12/15/2009 - At the most magical place on earth, industrial engineer Brian Loo (B.S.'09 IEOR) has worked in restaurants, analyzing food and beverage service, and in entertainment, doing workforce planning and forecasting. He has even worked on the railroad, optimizing process design and crowd flow. Last August, Loo joined the Workforce Planning team at Disneyland. Following a childhood of family vacations to Disneyland in Anaheim, California, and internships there and at Walt Disney World in Orlando, Florida, Loo is now a bona fide "Cast Member," the term used for all Disney employees, each an integral part of the show.
5/2/2009 - Scheduling problems, which involve searching for an optimal or near-optimal schedule for a set of tasks, are notoriously complex because simple searches are overwhelmed by their explosively vast number of possibilities. But with large-scale manufacturing and distribution operations, fractional improvements in scheduling can have large-scale impacts on the bottom line, which is why industrial engineers are routinely called upon to create customized sophisticated strategies for specific scheduling problems. Now, Professor Rhonda Righter has applied industrial engineering–style analysis to a different type of scheduling problem: after a mass casualty event, such as a natural disaster, a wreck or an attack, how should a medical emergency response team allocate its attention to patients, in order to save the most lives?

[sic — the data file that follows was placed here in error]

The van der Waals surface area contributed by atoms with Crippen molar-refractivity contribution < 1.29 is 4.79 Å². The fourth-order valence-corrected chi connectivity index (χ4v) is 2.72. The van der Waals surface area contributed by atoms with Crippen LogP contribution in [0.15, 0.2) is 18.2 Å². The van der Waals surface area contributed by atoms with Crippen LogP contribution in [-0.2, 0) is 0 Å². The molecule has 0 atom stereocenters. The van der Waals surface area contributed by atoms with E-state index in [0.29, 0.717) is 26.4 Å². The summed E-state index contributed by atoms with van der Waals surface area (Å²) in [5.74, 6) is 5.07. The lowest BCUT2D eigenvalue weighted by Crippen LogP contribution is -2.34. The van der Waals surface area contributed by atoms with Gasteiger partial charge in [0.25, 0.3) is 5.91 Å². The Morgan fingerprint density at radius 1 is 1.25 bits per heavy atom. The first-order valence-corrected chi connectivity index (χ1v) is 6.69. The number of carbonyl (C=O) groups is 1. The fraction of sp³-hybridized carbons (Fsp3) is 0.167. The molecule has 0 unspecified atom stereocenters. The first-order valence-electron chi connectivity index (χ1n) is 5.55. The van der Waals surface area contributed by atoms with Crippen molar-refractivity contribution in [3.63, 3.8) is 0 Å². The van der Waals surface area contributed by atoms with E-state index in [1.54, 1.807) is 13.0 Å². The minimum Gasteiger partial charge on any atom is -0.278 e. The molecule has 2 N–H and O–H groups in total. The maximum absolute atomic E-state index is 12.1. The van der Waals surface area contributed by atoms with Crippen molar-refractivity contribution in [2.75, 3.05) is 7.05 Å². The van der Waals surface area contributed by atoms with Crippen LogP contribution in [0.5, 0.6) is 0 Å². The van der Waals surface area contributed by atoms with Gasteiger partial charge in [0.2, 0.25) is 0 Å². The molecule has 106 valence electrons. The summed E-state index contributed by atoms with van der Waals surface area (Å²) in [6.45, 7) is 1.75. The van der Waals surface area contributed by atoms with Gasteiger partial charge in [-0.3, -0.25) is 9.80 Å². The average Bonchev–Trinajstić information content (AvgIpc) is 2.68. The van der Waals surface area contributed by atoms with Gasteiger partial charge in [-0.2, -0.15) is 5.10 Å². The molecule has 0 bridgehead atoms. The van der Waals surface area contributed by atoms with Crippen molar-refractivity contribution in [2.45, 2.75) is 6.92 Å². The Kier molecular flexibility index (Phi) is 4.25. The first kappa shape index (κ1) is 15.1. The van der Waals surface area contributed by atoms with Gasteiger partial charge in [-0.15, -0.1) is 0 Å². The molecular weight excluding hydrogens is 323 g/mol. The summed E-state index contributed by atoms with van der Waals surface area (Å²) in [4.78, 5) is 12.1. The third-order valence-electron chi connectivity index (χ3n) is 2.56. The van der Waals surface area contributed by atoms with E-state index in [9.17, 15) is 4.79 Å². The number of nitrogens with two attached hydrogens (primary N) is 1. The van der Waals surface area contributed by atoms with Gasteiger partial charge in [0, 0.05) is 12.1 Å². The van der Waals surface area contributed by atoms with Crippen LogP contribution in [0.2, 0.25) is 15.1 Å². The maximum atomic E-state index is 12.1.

10/2/2008 - With Wall Street in a tailspin these last few weeks, it is a pleasure to have positive financial news to report for Berkeley Engineering. Alumnus Coleman Fung (B.S.’87 IEOR) has pledged a $15 million gift that will enable the college’s Department of Industrial Engineering and Operations Research (IEOR) to broaden its scope and enhance its programs. Among comparable departments in the country, UC Berkeley’s is the smallest. Coleman Fung’s gift will provide the resources to pursue new strategic directions.
1/2/2008 - As the biotech industry has grown, Professors Lee Schruben, Rob Leachman and Phil Kaminsky of Berkeley’s Department of Industrial Engineering and Operations Research (IEOR) have watched the young field bring lifesaving new drugs to market. They have also seen that their potential benefit to society isn’t always realized when these drugs are priced out of reach or when stocks run short. Recognizing that some good IEOR principles could address these problems, they organized the first NSF symposium on Biomanufacturing and Logistics Systems in 2006.